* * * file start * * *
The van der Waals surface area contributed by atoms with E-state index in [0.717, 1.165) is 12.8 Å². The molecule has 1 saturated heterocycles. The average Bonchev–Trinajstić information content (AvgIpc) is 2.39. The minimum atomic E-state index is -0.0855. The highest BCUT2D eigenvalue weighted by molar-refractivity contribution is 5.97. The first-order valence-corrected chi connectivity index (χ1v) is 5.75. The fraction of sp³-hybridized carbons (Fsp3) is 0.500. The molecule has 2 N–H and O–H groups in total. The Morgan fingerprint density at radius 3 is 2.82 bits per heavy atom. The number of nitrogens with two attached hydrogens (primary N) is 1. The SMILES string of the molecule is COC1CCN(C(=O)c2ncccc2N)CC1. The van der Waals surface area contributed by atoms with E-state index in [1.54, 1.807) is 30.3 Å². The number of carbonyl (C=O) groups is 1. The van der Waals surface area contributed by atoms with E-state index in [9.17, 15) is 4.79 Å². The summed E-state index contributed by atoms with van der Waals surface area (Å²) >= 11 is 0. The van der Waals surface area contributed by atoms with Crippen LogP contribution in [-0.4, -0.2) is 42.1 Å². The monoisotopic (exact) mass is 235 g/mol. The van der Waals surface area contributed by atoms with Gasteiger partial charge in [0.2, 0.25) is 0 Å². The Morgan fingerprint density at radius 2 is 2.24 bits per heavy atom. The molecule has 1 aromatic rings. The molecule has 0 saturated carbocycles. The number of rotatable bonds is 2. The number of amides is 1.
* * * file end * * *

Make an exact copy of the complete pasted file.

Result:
The van der Waals surface area contributed by atoms with E-state index in [0.717, 1.165) is 12.8 Å². The molecule has 1 saturated heterocycles. The average Bonchev–Trinajstić information content (AvgIpc) is 2.39. The minimum atomic E-state index is -0.0855. The highest BCUT2D eigenvalue weighted by molar-refractivity contribution is 5.97. The first-order valence-corrected chi connectivity index (χ1v) is 5.75. The fraction of sp³-hybridized carbons (Fsp3) is 0.500. The molecule has 2 N–H and O–H groups in total. The Morgan fingerprint density at radius 3 is 2.82 bits per heavy atom. The number of nitrogens with two attached hydrogens (primary N) is 1. The SMILES string of the molecule is COC1CCN(C(=O)c2ncccc2N)CC1. The van der Waals surface area contributed by atoms with E-state index in [1.54, 1.807) is 30.3 Å². The number of carbonyl (C=O) groups is 1. The van der Waals surface area contributed by atoms with E-state index in [9.17, 15) is 4.79 Å². The summed E-state index contributed by atoms with van der Waals surface area (Å²) >= 11 is 0. The van der Waals surface area contributed by atoms with Crippen LogP contribution in [-0.4, -0.2) is 42.1 Å². The monoisotopic (exact) mass is 235 g/mol. The van der Waals surface area contributed by atoms with Gasteiger partial charge in [0.2, 0.25) is 0 Å². The Morgan fingerprint density at radius 2 is 2.24 bits per heavy atom. The molecule has 1 aromatic rings. The molecule has 0 saturated carbocycles. The number of rotatable bonds is 2. The number of amides is 1.